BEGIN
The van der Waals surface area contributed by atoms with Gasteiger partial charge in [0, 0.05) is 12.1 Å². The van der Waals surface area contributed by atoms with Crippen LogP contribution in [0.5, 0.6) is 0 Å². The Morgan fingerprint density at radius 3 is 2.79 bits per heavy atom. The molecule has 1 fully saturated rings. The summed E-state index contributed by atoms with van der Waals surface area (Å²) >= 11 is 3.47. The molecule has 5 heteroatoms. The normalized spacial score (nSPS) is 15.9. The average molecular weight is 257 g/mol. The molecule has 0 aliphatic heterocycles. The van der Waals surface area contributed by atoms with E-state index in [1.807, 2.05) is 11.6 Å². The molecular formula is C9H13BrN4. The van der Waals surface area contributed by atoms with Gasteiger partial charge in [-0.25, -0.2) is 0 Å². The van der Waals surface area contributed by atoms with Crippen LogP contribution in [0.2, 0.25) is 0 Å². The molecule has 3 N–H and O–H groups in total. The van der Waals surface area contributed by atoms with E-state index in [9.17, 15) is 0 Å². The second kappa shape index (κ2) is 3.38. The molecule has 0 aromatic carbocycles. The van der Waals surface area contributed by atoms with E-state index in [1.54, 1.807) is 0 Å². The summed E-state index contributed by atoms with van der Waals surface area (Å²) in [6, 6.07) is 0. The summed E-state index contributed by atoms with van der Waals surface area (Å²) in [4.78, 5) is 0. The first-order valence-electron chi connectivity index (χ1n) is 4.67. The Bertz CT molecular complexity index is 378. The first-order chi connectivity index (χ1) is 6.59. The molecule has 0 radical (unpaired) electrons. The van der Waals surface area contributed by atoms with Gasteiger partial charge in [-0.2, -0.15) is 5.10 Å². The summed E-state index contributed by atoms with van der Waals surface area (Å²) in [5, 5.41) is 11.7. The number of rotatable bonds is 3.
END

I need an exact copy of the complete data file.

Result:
The van der Waals surface area contributed by atoms with Gasteiger partial charge in [0, 0.05) is 12.1 Å². The van der Waals surface area contributed by atoms with Crippen LogP contribution in [0.5, 0.6) is 0 Å². The Morgan fingerprint density at radius 3 is 2.79 bits per heavy atom. The molecule has 1 fully saturated rings. The summed E-state index contributed by atoms with van der Waals surface area (Å²) >= 11 is 3.47. The molecule has 5 heteroatoms. The normalized spacial score (nSPS) is 15.9. The average molecular weight is 257 g/mol. The molecule has 0 aliphatic heterocycles. The van der Waals surface area contributed by atoms with E-state index in [1.807, 2.05) is 11.6 Å². The molecular formula is C9H13BrN4. The van der Waals surface area contributed by atoms with Gasteiger partial charge in [-0.25, -0.2) is 0 Å². The van der Waals surface area contributed by atoms with Crippen LogP contribution in [0.2, 0.25) is 0 Å². The molecule has 3 N–H and O–H groups in total. The van der Waals surface area contributed by atoms with E-state index in [9.17, 15) is 0 Å². The second kappa shape index (κ2) is 3.38. The molecule has 0 aromatic carbocycles. The van der Waals surface area contributed by atoms with E-state index in [1.54, 1.807) is 0 Å². The summed E-state index contributed by atoms with van der Waals surface area (Å²) in [6, 6.07) is 0. The summed E-state index contributed by atoms with van der Waals surface area (Å²) in [4.78, 5) is 0. The first-order valence-electron chi connectivity index (χ1n) is 4.67. The Bertz CT molecular complexity index is 378. The first-order chi connectivity index (χ1) is 6.59. The molecule has 0 radical (unpaired) electrons. The van der Waals surface area contributed by atoms with Gasteiger partial charge in [-0.2, -0.15) is 5.10 Å². The summed E-state index contributed by atoms with van der Waals surface area (Å²) in [5, 5.41) is 11.7. The number of rotatable bonds is 3.